This fact, combined with the lot of enthusiastic comments about a post compo version really geared me up towards making a longer and better version (and over everything, portable). I couldn’t work on it in these weeks because I had to finish another game based on a game I made in LD27 (it’s out gladly, so you can get it for free here if you are curious), but I’m definately going to work on it after the MiniLD this weekend, so stay tuned for some update.

I’m especially glad that people liked the mood of the game, since it was my main focus besides gameplay.

On the bottom we have, not surpisingly, graphics and… Humor? Two stars in humor? For some reason people think Synesthesia is more humorous than half of the games in the jam! I’m flattered but I can’t seem to see any humor in this small demo. Oh well.

Okay, so let’s talk about this miniLD that is about to start. I’ve never partecipated in a miniLD but since the rules are much more relaxed I’m pretty confident of creating something worthwile. Let’s see the tools I’m going to use:

  • Language: JavaScript (HTML5 canvas)
    This is the first time I have ever dabbled into developing something for the web. I’m starting to get used to the language in this period and I really like it, it feels like a web oriented version of Lua which is always a good (and the C like syntax is something I feel more comfortable with). Also, portability and simplicity of use is never a bad thing. I’ve done a few simple projects and besides dome problems with asynchronous loading it looks like it’s working great, so I’m really excited to create a game in it.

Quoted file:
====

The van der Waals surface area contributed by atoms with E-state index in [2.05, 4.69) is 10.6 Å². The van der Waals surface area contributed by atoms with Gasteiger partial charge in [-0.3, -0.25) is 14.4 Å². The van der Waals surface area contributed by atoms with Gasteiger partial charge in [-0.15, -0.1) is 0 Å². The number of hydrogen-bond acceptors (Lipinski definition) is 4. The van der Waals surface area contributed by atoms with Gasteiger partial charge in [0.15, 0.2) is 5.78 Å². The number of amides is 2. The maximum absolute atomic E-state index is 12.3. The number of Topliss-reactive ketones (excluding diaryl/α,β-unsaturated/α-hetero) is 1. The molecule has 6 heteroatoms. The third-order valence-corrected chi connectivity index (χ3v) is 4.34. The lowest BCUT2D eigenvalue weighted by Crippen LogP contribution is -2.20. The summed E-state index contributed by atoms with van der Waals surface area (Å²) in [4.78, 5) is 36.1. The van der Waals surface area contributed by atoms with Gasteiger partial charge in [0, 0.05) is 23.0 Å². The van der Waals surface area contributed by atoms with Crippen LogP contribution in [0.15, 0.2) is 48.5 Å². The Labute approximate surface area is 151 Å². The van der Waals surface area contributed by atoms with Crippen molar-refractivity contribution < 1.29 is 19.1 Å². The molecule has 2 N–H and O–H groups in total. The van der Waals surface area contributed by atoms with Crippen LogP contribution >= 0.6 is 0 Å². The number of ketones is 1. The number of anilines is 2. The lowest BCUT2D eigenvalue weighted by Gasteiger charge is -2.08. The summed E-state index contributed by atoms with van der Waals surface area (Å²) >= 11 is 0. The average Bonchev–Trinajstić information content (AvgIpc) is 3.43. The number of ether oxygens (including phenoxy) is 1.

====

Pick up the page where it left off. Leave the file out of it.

• Graphics: Gimp, Inkscape
  • Audio: REAPER with the amazing sounding Synth1, as usual, bfxr
  • Editor: Emacs

Ok, this looks like everything for now. Looking foward to this weekend!

Humbled

Posted by (twitter: @heyiolo)
Tuesday, January 7th, 2014 2:03 am

“Ermahgerd! 188th for Humor in #LD28.”

Thank you to everyone who took the time to try my game. I am humbled and glad to have taken part in LD #28.

Only scored low on innovation; which let’s be honest, is no surprise. My main goals were to complete a game and learn from the stats and feedback given, which you have given and I have done and will continue to do. Thank you, truly.

Again, thank you; thank you thank you thank you. :)

“Darkest Friday” Artist’s Timelapse!

Posted by (twitter: @cakencode)
Monday, January 6th, 2014 11:35 am

Wayyy overdue, but we’ve both been super busy over the holidays and with work, so we haven’t been able to make any updates since then. But before the clock ticks down and LD is over, come on over and rate our game, “Darkest Friday“! :) It’s a snarky typing game Zeik and I made for this LD. I also have a timelapse you guys might enjoy? 😛

Check out our game here!
http://www.ludumdare.com/compo/ludum-dare-28/?action=preview&uid=10976

One Jump Post-Mortem

Posted by (twitter: @xanjos)
Sunday, January 5th, 2014 12:05 pm

Since there’s less than a day left until ratings are finished and I haven’t gotten around to doing it yet, I figure I might do a little post-mortem of my LD28 Entry One Jump (not to be confused with a couple of other entries with the same name). This was my 2nd Ludum Dare game but the first submitted for the 48 hour compo.

LD28ss1

My primary aim during the weekend was to avoid some of the mistakes I did in my last entry (such as time management) and submit something playable in time for the 48 hour compo. Prior to the competition, I decided I wanted to use Unity (specifically the new 2D tools) for a couple of reasons: